Smart speakers like Amazon Alexa and Google Home already get plenty of questions about the weather, but the technology could soon make a meaningful contribution to patient outcomes during surgery, according to a Sunday presentation at the Society of Interventional Radiology (SIR) annual meeting in Austin, TX.
Researchers at the University of California, San Francisco (UCSF) have developed an application using a Google Home smart speaker that takes questions from interventional radiologists and surgeons about the correct size of a device for a particular procedure. It answers those questions with a recommendation from which the physician can make a final, informed decision.
"This research project is about asking the question: How can this powerful and fundamentally different technology be harnessed to offer value to our patients in the hospital?" said presenter Dr. Kevin Seals, a fellow in interventional radiology at UCSF. "To this end, we created a variety of tools, with this particular study focusing on the use of smart speakers for issues related to the sizing of medical devices, a common and fundamental challenge during procedures."
Bringing Google into surgery
Interventional radiologists and surgeons often face the challenge of how to take advantage of software and computers after they have donned their sterile scrubs for surgery.
"You put on those sterile surgical gloves and suddenly you lose one of your modern superpowers," Seals said. "You cannot touch a smartphone, use a tablet, or operate a computer. In some sense, you are robbed of modern technology."
At the same time, interventional radiologists have a multitude of devices available to them. Their options increase almost daily, as new interventional techniques and devices are developed. Needless to say, it is a daunting task for any interventional radiologist to keep pace with the technological advances and specifications of newer tools.
"Currently, when there is a question around sizing, the workflow involves having a member of the team dig through a dense manual for device specifications to retrieve the sizing information," Seals said. "That approach is cumbersome, inefficient, and takes time and attention away from direct patient care."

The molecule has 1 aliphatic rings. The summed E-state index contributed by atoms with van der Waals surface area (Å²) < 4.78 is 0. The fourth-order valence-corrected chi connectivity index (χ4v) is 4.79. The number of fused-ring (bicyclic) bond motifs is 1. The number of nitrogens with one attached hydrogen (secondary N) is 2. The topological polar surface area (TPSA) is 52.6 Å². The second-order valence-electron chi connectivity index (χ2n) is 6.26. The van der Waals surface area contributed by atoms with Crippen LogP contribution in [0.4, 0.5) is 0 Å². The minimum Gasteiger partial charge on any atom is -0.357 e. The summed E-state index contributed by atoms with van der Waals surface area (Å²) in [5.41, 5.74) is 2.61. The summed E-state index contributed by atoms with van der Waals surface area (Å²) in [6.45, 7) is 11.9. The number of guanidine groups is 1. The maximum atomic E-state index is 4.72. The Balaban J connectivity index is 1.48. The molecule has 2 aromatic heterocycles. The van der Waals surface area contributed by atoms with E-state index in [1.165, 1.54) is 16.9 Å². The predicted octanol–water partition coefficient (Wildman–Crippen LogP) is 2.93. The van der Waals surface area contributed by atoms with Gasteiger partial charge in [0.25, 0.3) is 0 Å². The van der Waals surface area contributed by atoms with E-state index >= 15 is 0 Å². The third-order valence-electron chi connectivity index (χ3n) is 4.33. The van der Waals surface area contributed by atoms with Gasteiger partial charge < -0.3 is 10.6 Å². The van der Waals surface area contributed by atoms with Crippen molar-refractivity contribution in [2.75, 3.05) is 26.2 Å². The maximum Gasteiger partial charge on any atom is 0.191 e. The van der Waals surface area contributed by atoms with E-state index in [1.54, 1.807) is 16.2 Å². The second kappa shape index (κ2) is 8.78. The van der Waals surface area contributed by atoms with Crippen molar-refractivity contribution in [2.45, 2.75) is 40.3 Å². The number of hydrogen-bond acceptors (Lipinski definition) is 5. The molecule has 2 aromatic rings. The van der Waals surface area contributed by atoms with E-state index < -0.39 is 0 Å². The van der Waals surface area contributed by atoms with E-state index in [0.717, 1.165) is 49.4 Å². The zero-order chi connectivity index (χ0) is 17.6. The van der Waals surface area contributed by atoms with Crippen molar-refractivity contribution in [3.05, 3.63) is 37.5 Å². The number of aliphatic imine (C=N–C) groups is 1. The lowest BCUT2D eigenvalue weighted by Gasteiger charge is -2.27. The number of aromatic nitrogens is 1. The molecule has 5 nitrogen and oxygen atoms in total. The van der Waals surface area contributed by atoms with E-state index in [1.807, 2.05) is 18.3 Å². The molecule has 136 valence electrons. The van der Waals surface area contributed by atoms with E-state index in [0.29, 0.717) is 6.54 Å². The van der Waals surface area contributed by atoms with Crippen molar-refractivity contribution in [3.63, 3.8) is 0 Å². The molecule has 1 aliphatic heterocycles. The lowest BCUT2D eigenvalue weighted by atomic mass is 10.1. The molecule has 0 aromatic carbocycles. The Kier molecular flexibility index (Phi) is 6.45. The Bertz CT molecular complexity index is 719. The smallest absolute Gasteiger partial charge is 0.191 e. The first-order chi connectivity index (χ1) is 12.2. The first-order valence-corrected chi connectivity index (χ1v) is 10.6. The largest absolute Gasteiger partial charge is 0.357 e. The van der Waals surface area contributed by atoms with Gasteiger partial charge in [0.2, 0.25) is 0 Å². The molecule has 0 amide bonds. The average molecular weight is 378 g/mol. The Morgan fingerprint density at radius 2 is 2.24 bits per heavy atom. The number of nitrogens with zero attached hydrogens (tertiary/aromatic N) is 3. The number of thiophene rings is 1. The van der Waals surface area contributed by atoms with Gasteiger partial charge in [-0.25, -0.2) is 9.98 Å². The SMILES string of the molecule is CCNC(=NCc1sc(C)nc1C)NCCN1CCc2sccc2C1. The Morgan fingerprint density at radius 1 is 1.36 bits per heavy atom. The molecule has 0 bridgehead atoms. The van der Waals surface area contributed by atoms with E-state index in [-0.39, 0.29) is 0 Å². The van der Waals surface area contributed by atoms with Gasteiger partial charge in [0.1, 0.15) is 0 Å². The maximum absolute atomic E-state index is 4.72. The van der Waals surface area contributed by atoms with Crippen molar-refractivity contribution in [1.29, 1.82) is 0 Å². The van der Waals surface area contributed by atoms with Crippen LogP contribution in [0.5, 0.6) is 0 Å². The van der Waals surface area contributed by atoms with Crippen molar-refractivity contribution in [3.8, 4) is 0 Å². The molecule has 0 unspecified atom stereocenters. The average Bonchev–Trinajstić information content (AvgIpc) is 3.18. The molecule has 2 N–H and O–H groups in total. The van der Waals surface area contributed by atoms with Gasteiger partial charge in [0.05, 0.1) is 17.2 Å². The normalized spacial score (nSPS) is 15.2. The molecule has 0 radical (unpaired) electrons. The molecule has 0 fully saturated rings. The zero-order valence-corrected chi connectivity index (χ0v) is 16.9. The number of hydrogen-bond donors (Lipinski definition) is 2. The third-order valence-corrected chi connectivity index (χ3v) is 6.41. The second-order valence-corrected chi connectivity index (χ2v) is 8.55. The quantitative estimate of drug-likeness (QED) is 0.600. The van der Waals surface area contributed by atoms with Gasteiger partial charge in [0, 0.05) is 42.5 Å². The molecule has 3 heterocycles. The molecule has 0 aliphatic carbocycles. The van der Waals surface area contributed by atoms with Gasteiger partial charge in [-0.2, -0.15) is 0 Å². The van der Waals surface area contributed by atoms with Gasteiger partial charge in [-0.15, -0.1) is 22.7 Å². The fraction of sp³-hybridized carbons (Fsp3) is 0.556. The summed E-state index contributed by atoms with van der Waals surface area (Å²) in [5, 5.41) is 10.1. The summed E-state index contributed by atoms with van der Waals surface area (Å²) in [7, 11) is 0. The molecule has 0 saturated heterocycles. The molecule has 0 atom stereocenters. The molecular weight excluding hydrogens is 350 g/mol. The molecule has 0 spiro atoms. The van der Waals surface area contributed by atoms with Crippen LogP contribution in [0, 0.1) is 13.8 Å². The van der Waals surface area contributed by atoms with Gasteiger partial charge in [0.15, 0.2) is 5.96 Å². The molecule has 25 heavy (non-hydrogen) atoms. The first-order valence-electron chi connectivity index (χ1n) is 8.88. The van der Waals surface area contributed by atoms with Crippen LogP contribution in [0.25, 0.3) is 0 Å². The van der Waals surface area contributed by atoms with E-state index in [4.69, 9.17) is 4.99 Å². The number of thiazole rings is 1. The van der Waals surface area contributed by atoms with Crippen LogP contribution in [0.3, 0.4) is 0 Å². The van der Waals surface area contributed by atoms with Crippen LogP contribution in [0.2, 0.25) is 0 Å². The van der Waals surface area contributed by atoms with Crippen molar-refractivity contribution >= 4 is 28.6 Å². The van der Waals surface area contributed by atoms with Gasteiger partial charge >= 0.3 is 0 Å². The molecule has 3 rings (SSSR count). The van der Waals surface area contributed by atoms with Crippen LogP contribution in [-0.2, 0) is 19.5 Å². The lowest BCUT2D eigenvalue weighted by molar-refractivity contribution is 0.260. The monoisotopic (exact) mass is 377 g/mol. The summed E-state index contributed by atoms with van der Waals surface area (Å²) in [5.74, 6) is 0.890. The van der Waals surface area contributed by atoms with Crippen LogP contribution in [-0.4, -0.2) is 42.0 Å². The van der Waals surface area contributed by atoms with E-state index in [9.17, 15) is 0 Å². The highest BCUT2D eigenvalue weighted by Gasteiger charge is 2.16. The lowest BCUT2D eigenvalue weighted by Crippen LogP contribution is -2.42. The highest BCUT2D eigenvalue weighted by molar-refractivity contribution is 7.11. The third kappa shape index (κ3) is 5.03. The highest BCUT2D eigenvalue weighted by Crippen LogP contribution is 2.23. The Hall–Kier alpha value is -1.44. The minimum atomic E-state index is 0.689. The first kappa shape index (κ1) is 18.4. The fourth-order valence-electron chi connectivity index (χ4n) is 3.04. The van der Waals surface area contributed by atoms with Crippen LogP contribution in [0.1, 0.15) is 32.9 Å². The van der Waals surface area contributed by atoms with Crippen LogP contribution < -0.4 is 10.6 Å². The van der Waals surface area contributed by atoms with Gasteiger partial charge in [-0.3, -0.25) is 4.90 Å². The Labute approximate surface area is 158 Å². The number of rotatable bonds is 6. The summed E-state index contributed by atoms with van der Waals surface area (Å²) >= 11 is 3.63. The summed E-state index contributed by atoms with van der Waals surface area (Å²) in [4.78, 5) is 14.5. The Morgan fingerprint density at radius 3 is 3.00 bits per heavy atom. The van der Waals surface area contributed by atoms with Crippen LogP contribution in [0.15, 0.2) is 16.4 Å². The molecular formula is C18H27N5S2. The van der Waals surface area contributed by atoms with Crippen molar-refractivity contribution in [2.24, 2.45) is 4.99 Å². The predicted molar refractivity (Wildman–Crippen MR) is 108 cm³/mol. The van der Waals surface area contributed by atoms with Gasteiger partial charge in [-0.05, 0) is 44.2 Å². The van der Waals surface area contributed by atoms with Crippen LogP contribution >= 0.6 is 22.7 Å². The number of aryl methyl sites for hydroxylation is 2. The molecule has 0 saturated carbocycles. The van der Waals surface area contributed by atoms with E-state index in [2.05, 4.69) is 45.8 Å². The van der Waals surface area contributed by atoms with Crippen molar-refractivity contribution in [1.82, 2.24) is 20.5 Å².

To overcome these constraints, the researchers developed a device-sizing application for use with the Google Home smart speaker. The application processes questions from a human voice and provides recommendations on the correct size of a medical device.
For example, a physician may need to know what size sheath should be applied to a particular type of stent for a patient's blood vessel. The smart speaker could quickly and accurately communicate the most appropriate size based on the specific circumstances of the surgery.
"The technological magic that enables tools like this comes from advances in machine learning and natural language processing," Seals explained. "These tools can understand human language in a rapid, sophisticated way that was previously impossible."
The researchers implemented natural language processing using a program from Google called Dialogflow, which is designed to quickly process and understand a physician's question. An extensive literature review also was performed to compile the medical content and device-sizing information for 475 interventional radiology devices, including catheters, sheaths, stents, vascular plugs, and other accessories.
"As a result, we were able to build a helpful tool for interventional radiologists that can provide critical information almost instantaneously, all while the physician stays in a sterile surgical scrub," Seals said. "While this tool is powerful and useful, it represents an early step in what will likely be a transformative technology in healthcare, with smart speakers and voice analysis offering an enormous array of useful medical tools in the future."
In fact, Seals and colleagues have already created an application that allows physicians to assess device cost information during a procedure. It is a "topic that many interventional radiology physicians know all too little about," he contended. "If we can assess the cost of a particular piece of equipment in a millisecond, we may be more inclined to make economically thoughtful decisions."
Inventory and privacy
The researchers also hope to develop a tool that could query a hospital's inventory to determine what equipment or supplies are readily available. For example, one could ask how many 6-mm stents are currently in stock. Right now, someone would have to leave the procedure, walk to an inventory storeroom, hunt down the article, and report back to the operating suite. Such a process is "superinefficient, and we can do better," Seals said.
There is still some fine-tuning to perfect the smart speaker technology for interventional radiology and healthcare in general. One issue is the need to ensure patients' privacy rights under HIPAA.
"That is clearly a significant challenge and something to think about very carefully," Seals said. "It is something that we have to execute perfectly before this [smart speaker technology] can be used practically in the clinical setting. In the future, there are clear pathways to take care of that, and given the value that it offers to our patients, we will find a way to get it done."
There has been considerable discussion about both Google and Amazon releasing a HIPAA-compliant smart speaker; both companies are interested in engaging physicians to work on these types of projects, he said. Other companies are also developing new smart speaker hardware with clinical use cases in mind.